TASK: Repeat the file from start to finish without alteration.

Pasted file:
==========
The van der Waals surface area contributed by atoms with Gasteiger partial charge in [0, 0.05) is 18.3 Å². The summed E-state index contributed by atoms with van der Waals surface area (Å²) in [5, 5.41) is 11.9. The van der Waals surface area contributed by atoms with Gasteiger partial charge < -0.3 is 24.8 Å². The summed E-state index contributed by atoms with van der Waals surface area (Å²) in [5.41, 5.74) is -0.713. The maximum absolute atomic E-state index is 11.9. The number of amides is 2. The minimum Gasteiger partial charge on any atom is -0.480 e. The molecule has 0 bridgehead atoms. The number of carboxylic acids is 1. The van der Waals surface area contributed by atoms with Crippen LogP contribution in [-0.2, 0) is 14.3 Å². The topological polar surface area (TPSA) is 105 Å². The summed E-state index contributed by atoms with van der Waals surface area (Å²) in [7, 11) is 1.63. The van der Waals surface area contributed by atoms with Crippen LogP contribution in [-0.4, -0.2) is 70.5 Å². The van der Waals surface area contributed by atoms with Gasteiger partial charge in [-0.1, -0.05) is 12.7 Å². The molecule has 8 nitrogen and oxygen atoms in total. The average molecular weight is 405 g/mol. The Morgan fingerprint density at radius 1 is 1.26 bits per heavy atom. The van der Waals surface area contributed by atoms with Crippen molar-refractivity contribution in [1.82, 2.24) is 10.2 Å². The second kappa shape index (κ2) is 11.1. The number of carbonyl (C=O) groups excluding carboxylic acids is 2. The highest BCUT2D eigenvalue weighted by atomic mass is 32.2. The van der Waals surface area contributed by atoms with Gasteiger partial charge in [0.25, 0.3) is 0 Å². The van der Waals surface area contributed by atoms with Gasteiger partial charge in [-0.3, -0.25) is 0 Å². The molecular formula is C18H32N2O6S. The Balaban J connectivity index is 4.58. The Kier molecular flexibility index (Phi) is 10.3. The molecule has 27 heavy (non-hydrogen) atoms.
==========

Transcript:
The van der Waals surface area contributed by atoms with Gasteiger partial charge in [0, 0.05) is 18.3 Å². The summed E-state index contributed by atoms with van der Waals surface area (Å²) in [5, 5.41) is 11.9. The van der Waals surface area contributed by atoms with Gasteiger partial charge < -0.3 is 24.8 Å². The summed E-state index contributed by atoms with van der Waals surface area (Å²) in [5.41, 5.74) is -0.713. The maximum absolute atomic E-state index is 11.9. The number of amides is 2. The minimum Gasteiger partial charge on any atom is -0.480 e. The molecule has 0 bridgehead atoms. The number of carboxylic acids is 1. The van der Waals surface area contributed by atoms with Crippen LogP contribution in [-0.2, 0) is 14.3 Å². The topological polar surface area (TPSA) is 105 Å². The summed E-state index contributed by atoms with van der Waals surface area (Å²) in [7, 11) is 1.63. The van der Waals surface area contributed by atoms with Crippen LogP contribution in [-0.4, -0.2) is 70.5 Å². The van der Waals surface area contributed by atoms with Gasteiger partial charge in [-0.1, -0.05) is 12.7 Å². The molecule has 8 nitrogen and oxygen atoms in total. The average molecular weight is 405 g/mol. The Morgan fingerprint density at radius 1 is 1.26 bits per heavy atom. The van der Waals surface area contributed by atoms with Crippen molar-refractivity contribution in [1.82, 2.24) is 10.2 Å². The second kappa shape index (κ2) is 11.1. The number of carbonyl (C=O) groups excluding carboxylic acids is 2. The highest BCUT2D eigenvalue weighted by atomic mass is 32.2. The van der Waals surface area contributed by atoms with Gasteiger partial charge in [0.25, 0.3) is 0 Å². The van der Waals surface area contributed by atoms with Gasteiger partial charge in [-0.3, -0.25) is 0 Å². The molecular formula is C18H32N2O6S. The Balaban J connectivity index is 4.58. The Kier molecular flexibility index (Phi) is 10.3. The molecule has 27 heavy (non-hydrogen) atoms.